"Why do Catholics have a "crucifix" and Protestant have plain crosses?"

By Paul Dion, STL

Here is a question that a young person asked me two weeks ago that I have decided to present to you. This is a thought provoking question that has more than one correct answer. So you should have no shyness about submitting what you think it should be.

I will even give you a hint... All the answers that I will propose to you will be based on Scripture stories. The easiest one might be the story about a problem that the Israelites had as they were walking through the desert after escaping from Egypt. God gave Moses the cure for the problem.

Some of you have noticed that there are crosses that have a small statue of the body of Jesus attached to them and there are crosses that are plain and have no representation of a human attached to the front. The crosses which have the statue attached to the front will be seen in Catholic Churches and never in Protestant churches.

The burning question is: Why do Catholics have a "crucifix" and Protestant Christians have plain cross?

Share your thoughts with us. The comment box is below.

CLICK HERE to see the answer to this Burning Question.


  1. Iconoclasm... same reason why Eastern Christians, in the past, under the influence of Isalm, smashed statues and destroyed icons.

    They claim it is "idolatrous".


  2. In the Eastern Churches there has always been a certain prejudice against solid statues. This attitude has maintained itself to the present time. It is also why there continue to be icons in all Eastern churches, including icons of Christ crucified, but no crucifixes.
    The muslims and some christian leaders erased all the faces in the paintings and mosaics in the churches that they left standing (one in Bethlehem for sure) in their ravagement of the Holy Land.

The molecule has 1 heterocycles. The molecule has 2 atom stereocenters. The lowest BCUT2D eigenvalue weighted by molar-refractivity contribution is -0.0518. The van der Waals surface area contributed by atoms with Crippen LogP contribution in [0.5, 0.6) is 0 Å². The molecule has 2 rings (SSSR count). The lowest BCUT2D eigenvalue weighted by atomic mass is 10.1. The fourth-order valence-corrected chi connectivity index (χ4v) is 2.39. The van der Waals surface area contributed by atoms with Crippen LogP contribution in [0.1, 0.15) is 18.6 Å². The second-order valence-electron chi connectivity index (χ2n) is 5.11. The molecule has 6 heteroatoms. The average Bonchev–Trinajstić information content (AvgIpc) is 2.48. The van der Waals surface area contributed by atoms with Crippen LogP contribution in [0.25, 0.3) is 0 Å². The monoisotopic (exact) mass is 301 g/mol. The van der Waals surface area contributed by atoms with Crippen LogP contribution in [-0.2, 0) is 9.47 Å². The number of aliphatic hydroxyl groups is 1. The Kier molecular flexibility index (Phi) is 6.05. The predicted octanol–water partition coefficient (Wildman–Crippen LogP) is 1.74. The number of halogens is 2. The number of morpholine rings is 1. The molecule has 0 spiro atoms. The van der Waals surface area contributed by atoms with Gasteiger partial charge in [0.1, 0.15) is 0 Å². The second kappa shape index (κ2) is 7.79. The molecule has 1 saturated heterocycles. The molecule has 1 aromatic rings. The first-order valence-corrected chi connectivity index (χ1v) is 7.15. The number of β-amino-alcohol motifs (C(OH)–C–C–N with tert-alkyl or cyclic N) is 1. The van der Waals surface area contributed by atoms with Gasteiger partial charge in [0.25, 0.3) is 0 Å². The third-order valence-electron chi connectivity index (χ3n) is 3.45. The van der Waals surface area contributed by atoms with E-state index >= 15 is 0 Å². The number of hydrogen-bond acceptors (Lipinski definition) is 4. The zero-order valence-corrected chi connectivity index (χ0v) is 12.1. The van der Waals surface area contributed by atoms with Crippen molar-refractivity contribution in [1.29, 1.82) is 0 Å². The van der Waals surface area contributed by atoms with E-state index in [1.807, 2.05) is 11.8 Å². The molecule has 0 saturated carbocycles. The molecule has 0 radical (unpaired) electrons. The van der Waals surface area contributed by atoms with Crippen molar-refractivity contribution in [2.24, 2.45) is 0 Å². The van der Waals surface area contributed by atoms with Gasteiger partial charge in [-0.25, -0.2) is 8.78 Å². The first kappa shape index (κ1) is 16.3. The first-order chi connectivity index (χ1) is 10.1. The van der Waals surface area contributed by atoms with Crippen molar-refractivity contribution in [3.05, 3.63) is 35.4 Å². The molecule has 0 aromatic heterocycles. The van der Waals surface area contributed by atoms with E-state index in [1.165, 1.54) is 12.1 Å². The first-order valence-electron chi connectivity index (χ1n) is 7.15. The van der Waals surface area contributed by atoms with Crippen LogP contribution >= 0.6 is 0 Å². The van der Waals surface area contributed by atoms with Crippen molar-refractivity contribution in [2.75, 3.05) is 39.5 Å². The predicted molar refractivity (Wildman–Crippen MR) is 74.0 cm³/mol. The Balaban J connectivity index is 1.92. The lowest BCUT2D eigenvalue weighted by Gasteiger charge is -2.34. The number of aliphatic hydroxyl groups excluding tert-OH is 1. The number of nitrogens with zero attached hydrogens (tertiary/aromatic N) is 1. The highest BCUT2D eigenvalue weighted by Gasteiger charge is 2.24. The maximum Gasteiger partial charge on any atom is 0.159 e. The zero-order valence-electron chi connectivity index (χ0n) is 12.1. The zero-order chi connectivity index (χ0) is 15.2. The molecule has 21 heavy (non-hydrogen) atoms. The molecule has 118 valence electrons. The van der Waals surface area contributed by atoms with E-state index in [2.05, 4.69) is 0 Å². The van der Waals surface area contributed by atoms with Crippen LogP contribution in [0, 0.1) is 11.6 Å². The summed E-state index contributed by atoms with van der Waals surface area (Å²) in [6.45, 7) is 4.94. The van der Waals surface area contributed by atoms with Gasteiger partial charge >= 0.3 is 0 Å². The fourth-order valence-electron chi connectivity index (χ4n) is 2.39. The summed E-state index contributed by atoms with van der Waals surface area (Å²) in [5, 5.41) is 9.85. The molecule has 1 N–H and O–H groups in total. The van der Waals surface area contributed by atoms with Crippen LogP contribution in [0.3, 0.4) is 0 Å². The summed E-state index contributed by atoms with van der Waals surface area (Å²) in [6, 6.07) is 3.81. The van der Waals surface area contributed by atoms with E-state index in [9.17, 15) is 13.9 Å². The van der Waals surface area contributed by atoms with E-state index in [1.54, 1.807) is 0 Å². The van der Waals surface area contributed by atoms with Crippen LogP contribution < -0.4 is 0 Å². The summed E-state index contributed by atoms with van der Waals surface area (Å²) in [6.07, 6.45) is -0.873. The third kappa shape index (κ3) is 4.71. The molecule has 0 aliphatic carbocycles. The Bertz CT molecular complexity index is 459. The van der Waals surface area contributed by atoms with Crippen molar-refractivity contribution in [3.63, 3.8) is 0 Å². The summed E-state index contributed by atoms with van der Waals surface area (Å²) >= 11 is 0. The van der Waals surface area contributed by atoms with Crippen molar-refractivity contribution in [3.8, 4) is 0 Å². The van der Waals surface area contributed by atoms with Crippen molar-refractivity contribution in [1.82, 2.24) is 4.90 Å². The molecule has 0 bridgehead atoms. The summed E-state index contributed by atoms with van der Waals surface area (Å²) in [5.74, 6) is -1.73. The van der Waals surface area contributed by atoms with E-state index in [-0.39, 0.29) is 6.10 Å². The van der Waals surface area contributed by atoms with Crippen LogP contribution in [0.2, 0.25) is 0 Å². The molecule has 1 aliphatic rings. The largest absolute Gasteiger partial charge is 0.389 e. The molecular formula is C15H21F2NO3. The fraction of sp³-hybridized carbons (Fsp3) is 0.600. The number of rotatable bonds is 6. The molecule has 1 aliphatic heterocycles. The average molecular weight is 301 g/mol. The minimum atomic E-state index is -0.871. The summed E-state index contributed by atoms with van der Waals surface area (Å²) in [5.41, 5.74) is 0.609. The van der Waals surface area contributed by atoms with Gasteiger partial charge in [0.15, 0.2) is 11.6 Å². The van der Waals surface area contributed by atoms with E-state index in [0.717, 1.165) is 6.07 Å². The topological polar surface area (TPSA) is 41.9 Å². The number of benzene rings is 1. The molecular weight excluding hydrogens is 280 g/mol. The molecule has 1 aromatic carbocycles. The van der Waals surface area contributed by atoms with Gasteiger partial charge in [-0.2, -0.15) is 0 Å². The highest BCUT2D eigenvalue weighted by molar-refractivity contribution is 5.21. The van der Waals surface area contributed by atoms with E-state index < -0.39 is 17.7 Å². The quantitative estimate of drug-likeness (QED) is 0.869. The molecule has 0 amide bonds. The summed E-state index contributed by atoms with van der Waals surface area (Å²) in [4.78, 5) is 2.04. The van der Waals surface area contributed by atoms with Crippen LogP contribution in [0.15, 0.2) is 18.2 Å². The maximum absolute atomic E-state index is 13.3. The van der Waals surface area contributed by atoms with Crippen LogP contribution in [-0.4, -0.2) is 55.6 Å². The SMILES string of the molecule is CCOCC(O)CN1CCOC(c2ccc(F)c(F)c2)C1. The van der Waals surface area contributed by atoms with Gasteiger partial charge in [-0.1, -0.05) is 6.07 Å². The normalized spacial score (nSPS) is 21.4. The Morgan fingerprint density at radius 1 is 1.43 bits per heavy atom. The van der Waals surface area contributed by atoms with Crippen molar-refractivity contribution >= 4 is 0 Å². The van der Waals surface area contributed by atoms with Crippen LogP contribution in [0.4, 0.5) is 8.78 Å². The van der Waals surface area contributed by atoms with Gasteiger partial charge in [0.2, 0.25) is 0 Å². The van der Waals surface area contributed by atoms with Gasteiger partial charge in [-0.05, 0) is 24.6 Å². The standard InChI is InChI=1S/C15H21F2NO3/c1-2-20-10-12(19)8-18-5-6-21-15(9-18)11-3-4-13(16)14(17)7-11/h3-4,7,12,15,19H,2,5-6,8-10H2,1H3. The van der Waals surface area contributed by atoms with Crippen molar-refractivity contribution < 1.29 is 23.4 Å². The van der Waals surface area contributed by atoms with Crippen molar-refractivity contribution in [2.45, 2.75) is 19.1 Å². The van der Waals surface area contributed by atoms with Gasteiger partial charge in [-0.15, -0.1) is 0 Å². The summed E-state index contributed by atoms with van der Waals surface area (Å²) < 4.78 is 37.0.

It is interesting to note that the veneration of holy images in many parts of christendom has thrived from very early on in our history despite some very strict interpretations of the Torah in these matters.
    Laurence's answer is correct. has provided a positive aspect of the topic in the "answer" section.

    Paul Dion, STL
    Theology Editor

  3. Dennis Sheahan1:38 PM

    The Corpus on the cross proclaims the humanity of Christ. It emphasizes the reality of the sacrifice of Calvary and also the reality of the sacrifce of the mass. Jesus Christ is God, the Second Person of the Trinity, immortal, imperishable, eternal, not subject to death. Jesus Christ is human and as a man is subject to death and does in fact die after incredible suffering and is buried. (you can look it up; it's in the Creeds.) The beaten and bloodied body on he cross testifies to this reality.

  4. Just a little apologetical addition:

    1Co 1:22-23 DRB For both the Jews require signs: and the Greeks seek after wisdom. (23) But we preach Christ crucified: unto the Jews indeed a stumblingblock, and unto the Gentiles foolishness:

    I will read the "answer" section. I hope this wasnt already mentioned.


  5. As a convert to Roman Catholicism, this was one of the first items a had to consider while making the journey. Simply viewed, both crosses, the plain and the one with Christ on the Cross stress the centrality of the Cross in the drama of the salvation of humanity. One points to His sacrifice ON the cross, the other to His Victory after the crucifixion. Both are true - both are poignant reminders of God's love for mankind.

  6. From my perspective, the crucifix that the Catholic Church uses is to venerate the fact that God in the person of Jesus Christ, took our sins upon His person, suffered for them, and died for them so that we could be forgiven for them. The Catholic crucifix, therefore, reminds us of that fact.
    Protestant churches don't put the same emphasis on that as much as they value the Resurrected Christ (cross without the body). Of course, the Catholic Church also celebrates the risen Christ, but has always held Christ's death for us as the Supreme sacrifice and indicative of His love for us.